1. Bay Sweetwater – Live blogging Rod Humble vs what I’d love to hear

2. Honour McMillan – Attending SLCC 2011 Virtually in Second Life

3. Sylvie Dale – Usability, customer service will be key for Linden Lab in 2011
4. Post your own perspectives in comments!

Linden Lab CEO starts to turn the ship

For Second Life residents, this time of year usually generates a lot of interest due to the Second Life Community Convention. There’s no shortage of that interest this year given the tumultuous year to date and the return of Philip Rosedale to the CEO role. In a fairly relaxed presentation, Rosedale laid out Linden Lab’s plans for the remainder of this year and into 2011. Some of it he’d covered previously in communications on the official Lab blog and in-world, but there was also plenty of new information. Highlights included:

  • A rebuttal of press and resident perceptions that Linden Lab are financially challenged, emphasising that the Lab have been profitable “for years” and that they remain on a “stable footing”
  • An outline of the strategy-setting process undertaken on Rosedale’s return to the CEO role (not surprisingly there was no substantive comment on the previous CEO or layoffs) – the aim is now to make Second Life “Fast, Easy and Fun”. There was an admission that currently the platform isn’t meeting those aims on a regular basis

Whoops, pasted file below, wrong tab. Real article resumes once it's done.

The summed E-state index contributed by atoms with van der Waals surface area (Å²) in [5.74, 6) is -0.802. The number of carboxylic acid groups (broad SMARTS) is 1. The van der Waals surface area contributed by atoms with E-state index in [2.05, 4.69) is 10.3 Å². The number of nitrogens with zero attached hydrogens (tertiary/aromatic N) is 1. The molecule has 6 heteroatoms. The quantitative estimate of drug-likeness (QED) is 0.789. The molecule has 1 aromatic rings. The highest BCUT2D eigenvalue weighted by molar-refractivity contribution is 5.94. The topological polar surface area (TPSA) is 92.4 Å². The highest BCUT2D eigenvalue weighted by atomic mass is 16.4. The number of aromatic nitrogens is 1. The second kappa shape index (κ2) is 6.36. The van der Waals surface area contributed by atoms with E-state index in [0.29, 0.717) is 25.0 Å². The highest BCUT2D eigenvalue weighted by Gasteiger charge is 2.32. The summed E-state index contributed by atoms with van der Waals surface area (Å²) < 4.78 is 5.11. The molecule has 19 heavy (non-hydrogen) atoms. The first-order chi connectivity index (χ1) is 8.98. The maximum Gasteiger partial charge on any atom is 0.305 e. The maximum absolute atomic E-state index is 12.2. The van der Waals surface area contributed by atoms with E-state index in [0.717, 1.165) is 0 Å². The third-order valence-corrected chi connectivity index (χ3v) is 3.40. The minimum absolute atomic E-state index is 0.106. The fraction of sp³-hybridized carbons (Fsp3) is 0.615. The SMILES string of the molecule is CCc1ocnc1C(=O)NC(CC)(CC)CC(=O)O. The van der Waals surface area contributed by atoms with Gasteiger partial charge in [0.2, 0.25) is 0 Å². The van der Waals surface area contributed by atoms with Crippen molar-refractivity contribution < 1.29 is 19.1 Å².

• The tactical plan for delivering the faster, easier and more fun Second Life involves:
    • a “back to basics”  approach to identify fundamental flaws in user experience and to fix them – lag being the biggest target.
    • a focus on “winning back the lead” that involves further innovation in-world around content creation, with the promise of software updates as often as weekly, to deliver a much-improved Viewer in addition to background improvements
    • working on “the economy” in a way that ensures growth and makes digital content delivery easier – removing the ‘box on the head’ syndrome that new residents can experience
  • Specific improvements promised by end of 2010:
    • Fixing latency of group chat and problems with region crossings / teleports